New Release & Tour: Emmy the Great – First Love

Photo Credit: Alex Lake

Emmy the Great’s debut album First Love will be re-issued on vinyl on 14th June, accompanied by new liner notes by Emmy

The release will be preceded by a 9–date UK tour to mark its tenth anniversary, including a performance at London’s Union Chapel…

28th May – Sheffield – Leadmill tickets
29th May – Newcastle – Cluny tickets
30th May – Glasgow – King Tut’s Wah Wah Hut tickets
31st May – Birmingham – The Cuban Embassy tickets
2nd June – Leeds – The Wardrobe tickets
3rd June – Liverpool – Phase One tickets
4th June – Manchester – Deaf Institute tickets
5th June – Bristol – The Fleece tickets
7th June – London – Union Chapel tickets

It was an era of Myspace and indie-bands with strict haircuts. A handful of scratchy demos in home-made packaging began appearing around London venues, on tube seats and in between pages in second-hand bookstores. These were the first recordings by Emmy the Great, born Emma-Lee Moss. Emerging as part of the early-2000’s London singer-songwriter boom, she soon established herself as an original voice, her songs made of long, lyric-heavy stories wrapped around acoustic guitars barely played in tune

First Love, recorded in Lancashire in the late spring of 2008 and released the following February, came to soundtrack an innocent age of early Internet. A break-up album, it channelled a young woman’s heartache through fictional vignettes, set against pastoral scenes – an imagined English landscape, green and hopeful that Moss describes as ‘the England of my dreams’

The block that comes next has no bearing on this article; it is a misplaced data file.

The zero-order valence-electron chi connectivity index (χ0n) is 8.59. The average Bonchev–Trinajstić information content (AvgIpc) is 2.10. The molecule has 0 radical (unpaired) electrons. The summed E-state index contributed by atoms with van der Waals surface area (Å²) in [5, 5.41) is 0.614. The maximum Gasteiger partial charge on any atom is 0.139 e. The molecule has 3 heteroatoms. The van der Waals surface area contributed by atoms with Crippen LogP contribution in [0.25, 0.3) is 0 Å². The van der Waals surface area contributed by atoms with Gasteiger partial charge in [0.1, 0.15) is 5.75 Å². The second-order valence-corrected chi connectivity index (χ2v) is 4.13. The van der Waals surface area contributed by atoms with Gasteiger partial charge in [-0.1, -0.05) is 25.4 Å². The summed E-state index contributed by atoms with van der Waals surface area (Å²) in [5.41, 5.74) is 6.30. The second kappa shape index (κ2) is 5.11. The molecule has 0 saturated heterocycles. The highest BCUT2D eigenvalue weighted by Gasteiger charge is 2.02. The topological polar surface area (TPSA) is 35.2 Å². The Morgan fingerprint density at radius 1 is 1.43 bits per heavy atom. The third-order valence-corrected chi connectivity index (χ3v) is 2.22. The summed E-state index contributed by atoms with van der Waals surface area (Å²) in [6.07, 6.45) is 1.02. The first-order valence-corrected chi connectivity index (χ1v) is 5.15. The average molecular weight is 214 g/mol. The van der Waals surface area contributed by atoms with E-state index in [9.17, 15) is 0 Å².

The first single, We Almost Had A Baby, told the story of a lingering connection between ex-lovers, backed by sha-lala girl-group vocals. Meanwhile, title track First Love was a homage to Leonard Cohen named for a Samuel Beckett novella – the ultimate expression of her penchant for literary allusions and the dropped names of musical heroes

Says Moss: “The year that First Love came out was another time for women in music, it was another time for artists of colour. I battled with myself and with the industry to make the music that sounded right to me, and, while some people got that, others told me it would never work out. When I released the album, it was a leap of faith. Over the years, there has been a steady stream of people telling me that leap was worth it for them. The fact that it continues to mean something to these audiences is, to me, the highest accolade. Today, I can still listen to First Love and hear the voice of the young woman that I was, and feel pride and compassion for her. Sometimes I want to reach back and tell her that everything will be OK in the end”